How to treat epiphysitis

This joint disease is common in rapidly growing, large-breed foals, and is linked to diet, says Dr Mac. Treatment includes exercise restriction and stable rest.

How to treat epiphysitis
Rapidly growing foals are susceptible to epiphysitis.
Photo: Dr Mac
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Rapidly growing Thoroughbred and Warmblood foals, as well as foals of other breeds, can suffer from a bone disease called epiphysitis.

This usually occurs at about five or six months of age, when they are starting to graze and share their dam’s concentrate rations. The joints, particularly the fetlocks, become swollen.

The condition is generally not very painful, and foals do not present with lameness.

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However, epiphysitis is caused by compression of the growth plates in the rapidly growing long bones, which initially results in inflammation, but can lead to alterations in the growth of the bones, with lasting damage, if no action is taken.

Affected foals show a hard swelling on the inside of the fetlock at the level of the growth plate at the end of the cannon bone. In the knee joint, the growth plate above the joint is mainly affected. Sometimes the hocks can also be affected. Characteristically, the joint itself does not swell.

Epiphysitis should be differentiated from osteochonditis dessicans (OCD), which also occurs in rapidly growing foals in larger horse breeds. The main clinical difference is that OCD affects the cartilage, and the joints are swollen and painful.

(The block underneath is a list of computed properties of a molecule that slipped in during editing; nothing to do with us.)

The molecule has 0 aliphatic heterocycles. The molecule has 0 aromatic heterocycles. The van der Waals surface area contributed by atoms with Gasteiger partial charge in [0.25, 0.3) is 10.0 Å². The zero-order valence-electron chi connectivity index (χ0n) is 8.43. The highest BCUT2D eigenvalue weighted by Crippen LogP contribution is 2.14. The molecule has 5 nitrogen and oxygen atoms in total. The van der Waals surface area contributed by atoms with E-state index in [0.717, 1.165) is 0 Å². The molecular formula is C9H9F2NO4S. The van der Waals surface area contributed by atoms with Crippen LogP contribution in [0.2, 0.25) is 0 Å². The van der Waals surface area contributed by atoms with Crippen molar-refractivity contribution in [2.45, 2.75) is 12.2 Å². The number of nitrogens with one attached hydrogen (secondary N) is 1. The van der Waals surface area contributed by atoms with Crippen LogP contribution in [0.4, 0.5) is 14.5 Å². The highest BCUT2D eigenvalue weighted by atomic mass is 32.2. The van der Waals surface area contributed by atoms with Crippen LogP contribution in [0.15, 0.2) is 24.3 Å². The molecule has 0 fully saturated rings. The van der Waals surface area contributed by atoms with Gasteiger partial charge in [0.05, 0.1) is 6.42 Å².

Because epiphysitis occurs more frequently in rapidly growing foals, there may be a genetic predisposition. In a herd of broodmares and foals on the same diet, only one or two foals may show signs of the disease.

It has also been suggested that mares producing a large amount of very rich milk, for instance embryo recipients from draft breeds, are more likely to have foals that develop epiphysitis.

High levels of protein or carbohydrate in their diets, coupled with an imbalance of minerals, are also implicated. Epiphysitis is more common when mares and foals are grazing on kikuyu grass, as the oxalate prevents uptake of the calcium needed for bone development.

Homemade horse rations are also implicated, as they are seldom correctly balanced and are usually too high in carbohydrates and deficient in the minerals required for rapidly growing foals.

Heavy parasite levels can also contribute to imbalanced mineral uptake.

Most veterinarians can diagnose epiphysitis during clinical examination. In rapidly growing foals on imbalanced diets, more than one condition of the bones and joints may be present at the same time, and X-rays may be required to confirm the level and type of lesions in the joints.

It is important to restrict the exercise of an affected foal for two to three months. Deep bedding and stable rest are indicated, and weaning may be a good idea if the mare’s milk is too rich and plentiful.

If the mare is not producing excessive rich milk, the foal should be separated from its dam only at feeding time and given a balanced, low- carbohydrate and low-protein diet with sufficient minerals.

Avoid kikuyu grazing and lucerne hay. Smuts finger, teff, white buffalo grass or rooigras hay are recommended. Also be sure to deworm the foal. Your veterinarian may inject or prescribe an anti-inflammatory.

Should the foal be showing symptoms of pain, rub horse liniment over the joints to reduce inflammation. Look at your breeding programme to determine if foals with epiphysitis trace back to the same mare or stallion lines.

Dr Mac is an academic, a practising equine veterinarian and a stud owner.